You are a full-time interior designer. At what point and why did you also switch to fashion and your canvas become shoes?

I’ve always loved fashion and anything related to design and creativity. A few years ago, I launched a collection of hand-painted, washable scatter cushions. I also used to paint and exhibit my works in various places. Over a year ago now, I was going through some changes and had just returned from a long trip – I find travel extremely inspiring.

I returned to Malta feeling a bit empty and refused to go back to the norm.

I was looking for something new and exciting; something that would fulfill me. It was then that it came to me to modify and personalise my own shoes. From there, I dived head-first into months of extensive research and experimentation to create designs that are long-lasting and durable on various types of shoes through different processes. The idea took off when people repeatedly began giving me their shoes to jazz up. From that point on, it became a love affair more than a business.

You recently launched your first collection of modified Aldo shoes at the Mercedes-Benz Fashion Week Malta. How would you describe the collection in a nutshell? What is the concept behind these 10 pairs?

I believe shoes – just like the other things we personalise, including mobile phones, cars, interiors and clothes – should also be an expression of our own style and personality. For this reason, the collection was based around different personalities, with each pair illustrating a person.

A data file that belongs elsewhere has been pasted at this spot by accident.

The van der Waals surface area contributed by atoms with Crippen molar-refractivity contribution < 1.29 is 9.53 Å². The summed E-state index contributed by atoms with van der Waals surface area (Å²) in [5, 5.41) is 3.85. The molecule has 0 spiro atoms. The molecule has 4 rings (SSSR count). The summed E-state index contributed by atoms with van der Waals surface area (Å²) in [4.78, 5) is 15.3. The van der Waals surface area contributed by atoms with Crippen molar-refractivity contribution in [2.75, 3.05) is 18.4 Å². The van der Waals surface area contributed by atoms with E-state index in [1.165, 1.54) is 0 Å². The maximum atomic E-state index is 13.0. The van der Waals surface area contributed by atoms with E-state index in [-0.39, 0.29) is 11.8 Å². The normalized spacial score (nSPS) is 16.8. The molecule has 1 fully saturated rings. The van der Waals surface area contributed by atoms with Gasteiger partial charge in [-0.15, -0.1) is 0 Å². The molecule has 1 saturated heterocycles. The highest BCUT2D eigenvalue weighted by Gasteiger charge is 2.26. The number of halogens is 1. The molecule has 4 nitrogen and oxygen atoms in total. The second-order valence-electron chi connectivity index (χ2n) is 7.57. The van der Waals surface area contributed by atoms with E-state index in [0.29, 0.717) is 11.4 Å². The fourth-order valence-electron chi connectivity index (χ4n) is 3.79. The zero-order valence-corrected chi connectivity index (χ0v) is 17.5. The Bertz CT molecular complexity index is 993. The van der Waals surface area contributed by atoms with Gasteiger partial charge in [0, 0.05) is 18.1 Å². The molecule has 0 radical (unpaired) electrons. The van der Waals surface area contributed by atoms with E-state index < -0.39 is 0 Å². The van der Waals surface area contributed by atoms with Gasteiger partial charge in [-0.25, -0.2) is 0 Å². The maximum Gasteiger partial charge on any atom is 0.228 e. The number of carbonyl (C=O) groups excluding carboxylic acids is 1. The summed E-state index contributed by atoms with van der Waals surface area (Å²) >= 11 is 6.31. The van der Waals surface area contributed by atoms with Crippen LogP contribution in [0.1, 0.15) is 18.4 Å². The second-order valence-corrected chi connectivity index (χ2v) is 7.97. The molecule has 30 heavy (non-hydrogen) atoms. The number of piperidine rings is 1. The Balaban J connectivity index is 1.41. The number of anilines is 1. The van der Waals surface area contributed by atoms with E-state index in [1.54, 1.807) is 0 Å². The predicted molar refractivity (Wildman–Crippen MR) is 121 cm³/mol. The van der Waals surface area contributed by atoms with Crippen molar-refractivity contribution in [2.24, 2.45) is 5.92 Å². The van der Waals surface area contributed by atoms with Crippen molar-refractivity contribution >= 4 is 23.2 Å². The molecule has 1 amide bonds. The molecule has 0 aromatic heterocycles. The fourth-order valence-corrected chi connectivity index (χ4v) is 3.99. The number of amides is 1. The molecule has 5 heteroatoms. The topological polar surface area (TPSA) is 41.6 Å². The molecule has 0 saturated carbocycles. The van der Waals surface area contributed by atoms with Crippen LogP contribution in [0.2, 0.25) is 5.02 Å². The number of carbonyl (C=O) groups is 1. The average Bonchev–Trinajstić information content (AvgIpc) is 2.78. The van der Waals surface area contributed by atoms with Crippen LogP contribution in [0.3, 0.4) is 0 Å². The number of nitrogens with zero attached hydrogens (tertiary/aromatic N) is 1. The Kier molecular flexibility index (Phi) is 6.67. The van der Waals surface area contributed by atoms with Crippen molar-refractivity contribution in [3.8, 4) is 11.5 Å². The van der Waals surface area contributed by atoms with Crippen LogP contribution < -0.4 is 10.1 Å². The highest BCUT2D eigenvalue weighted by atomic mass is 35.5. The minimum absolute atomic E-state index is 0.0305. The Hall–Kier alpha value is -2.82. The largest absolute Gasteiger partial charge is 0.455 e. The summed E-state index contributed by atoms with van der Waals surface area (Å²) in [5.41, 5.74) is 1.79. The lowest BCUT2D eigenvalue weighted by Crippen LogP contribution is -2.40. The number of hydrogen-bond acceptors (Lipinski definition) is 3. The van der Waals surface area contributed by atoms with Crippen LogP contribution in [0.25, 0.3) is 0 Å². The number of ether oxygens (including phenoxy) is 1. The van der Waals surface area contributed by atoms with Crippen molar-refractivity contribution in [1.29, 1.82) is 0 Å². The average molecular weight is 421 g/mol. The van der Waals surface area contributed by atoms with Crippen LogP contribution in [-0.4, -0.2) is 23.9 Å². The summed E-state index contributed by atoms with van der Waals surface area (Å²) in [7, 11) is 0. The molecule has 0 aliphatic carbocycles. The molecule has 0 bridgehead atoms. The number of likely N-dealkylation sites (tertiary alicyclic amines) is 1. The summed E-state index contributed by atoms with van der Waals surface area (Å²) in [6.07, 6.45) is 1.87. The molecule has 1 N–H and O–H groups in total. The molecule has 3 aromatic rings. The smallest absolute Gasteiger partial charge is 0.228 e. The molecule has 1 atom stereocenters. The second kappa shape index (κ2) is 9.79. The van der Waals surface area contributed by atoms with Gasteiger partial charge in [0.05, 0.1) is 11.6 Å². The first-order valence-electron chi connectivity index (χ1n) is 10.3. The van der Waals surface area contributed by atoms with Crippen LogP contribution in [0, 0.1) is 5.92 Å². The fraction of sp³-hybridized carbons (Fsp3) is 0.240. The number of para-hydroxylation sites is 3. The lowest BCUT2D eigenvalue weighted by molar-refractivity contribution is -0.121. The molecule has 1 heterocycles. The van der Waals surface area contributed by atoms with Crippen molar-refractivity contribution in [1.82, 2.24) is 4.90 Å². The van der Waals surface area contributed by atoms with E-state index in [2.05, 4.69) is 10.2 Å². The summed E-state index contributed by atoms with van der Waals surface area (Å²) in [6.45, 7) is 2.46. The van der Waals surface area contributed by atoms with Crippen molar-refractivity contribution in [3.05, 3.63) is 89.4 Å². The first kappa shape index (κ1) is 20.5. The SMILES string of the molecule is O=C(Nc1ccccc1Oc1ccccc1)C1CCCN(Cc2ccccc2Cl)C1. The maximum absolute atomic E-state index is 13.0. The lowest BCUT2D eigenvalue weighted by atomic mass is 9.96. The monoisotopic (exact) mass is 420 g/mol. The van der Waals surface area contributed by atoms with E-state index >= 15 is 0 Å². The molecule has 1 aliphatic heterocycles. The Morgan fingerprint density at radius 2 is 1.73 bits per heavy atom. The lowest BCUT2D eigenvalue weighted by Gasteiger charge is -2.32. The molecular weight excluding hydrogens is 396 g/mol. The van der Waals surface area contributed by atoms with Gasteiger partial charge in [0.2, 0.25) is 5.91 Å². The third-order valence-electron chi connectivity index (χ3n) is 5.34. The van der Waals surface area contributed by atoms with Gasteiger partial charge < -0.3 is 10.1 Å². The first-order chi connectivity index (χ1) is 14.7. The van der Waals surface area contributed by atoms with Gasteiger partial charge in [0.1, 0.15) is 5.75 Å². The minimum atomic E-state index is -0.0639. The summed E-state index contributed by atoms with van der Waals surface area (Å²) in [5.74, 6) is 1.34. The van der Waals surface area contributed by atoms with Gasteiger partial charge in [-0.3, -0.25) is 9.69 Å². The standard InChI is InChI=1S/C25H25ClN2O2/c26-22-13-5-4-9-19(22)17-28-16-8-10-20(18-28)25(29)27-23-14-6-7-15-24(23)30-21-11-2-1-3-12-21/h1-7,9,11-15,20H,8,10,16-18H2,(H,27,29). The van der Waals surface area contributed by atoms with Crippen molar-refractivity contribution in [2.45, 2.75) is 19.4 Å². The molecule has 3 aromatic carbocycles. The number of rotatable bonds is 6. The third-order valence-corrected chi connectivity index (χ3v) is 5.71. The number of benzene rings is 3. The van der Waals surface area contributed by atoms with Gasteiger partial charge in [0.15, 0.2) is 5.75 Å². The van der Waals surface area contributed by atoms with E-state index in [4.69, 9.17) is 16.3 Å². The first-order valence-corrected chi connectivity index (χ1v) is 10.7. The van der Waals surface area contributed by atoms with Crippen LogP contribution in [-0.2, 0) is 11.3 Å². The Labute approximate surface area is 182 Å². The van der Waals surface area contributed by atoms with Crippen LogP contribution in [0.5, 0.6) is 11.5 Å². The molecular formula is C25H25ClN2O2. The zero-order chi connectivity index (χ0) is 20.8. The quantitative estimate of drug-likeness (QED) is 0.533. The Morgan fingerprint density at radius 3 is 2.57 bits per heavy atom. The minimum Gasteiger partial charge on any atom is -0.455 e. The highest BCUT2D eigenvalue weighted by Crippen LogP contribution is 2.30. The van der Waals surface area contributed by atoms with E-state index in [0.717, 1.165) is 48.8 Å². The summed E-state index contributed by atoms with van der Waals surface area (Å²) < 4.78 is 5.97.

What is it about customising things and the idea of something being unique that seems to excite people no end?

When people buy something off the shelf, they are as different as the other million who bought the same object around the world. Mass production can never compete with anything exclusive. When you own an object designed solely for you, it’s always a cut above the mass-produced version. The feeling is completely different. This was explained to me by a client of mine after receiving a surprise pair of personalised shoes.


What about a conservative person? How would you customise their shoes without putting them off?

The approach I use for both interiors and shoes is always the same, regardless of the style of the person. The aim is to create something that reflects them while giving it my touch. Therefore, I first analyse their style, personality, likes and dislikes to get a feel of what may reflect them, and then I go about planning and designing. Generally, a conservative person would choose something a bit more subtle and subdued, yet still stylish, classy and different. It all depends on the person’s tastes, really; perhaps their initials only, or a motif that means something to them. It’s based on the same reasoning of a person getting a tattoo done; it may not mean anything to someone else, but it reflects who they are.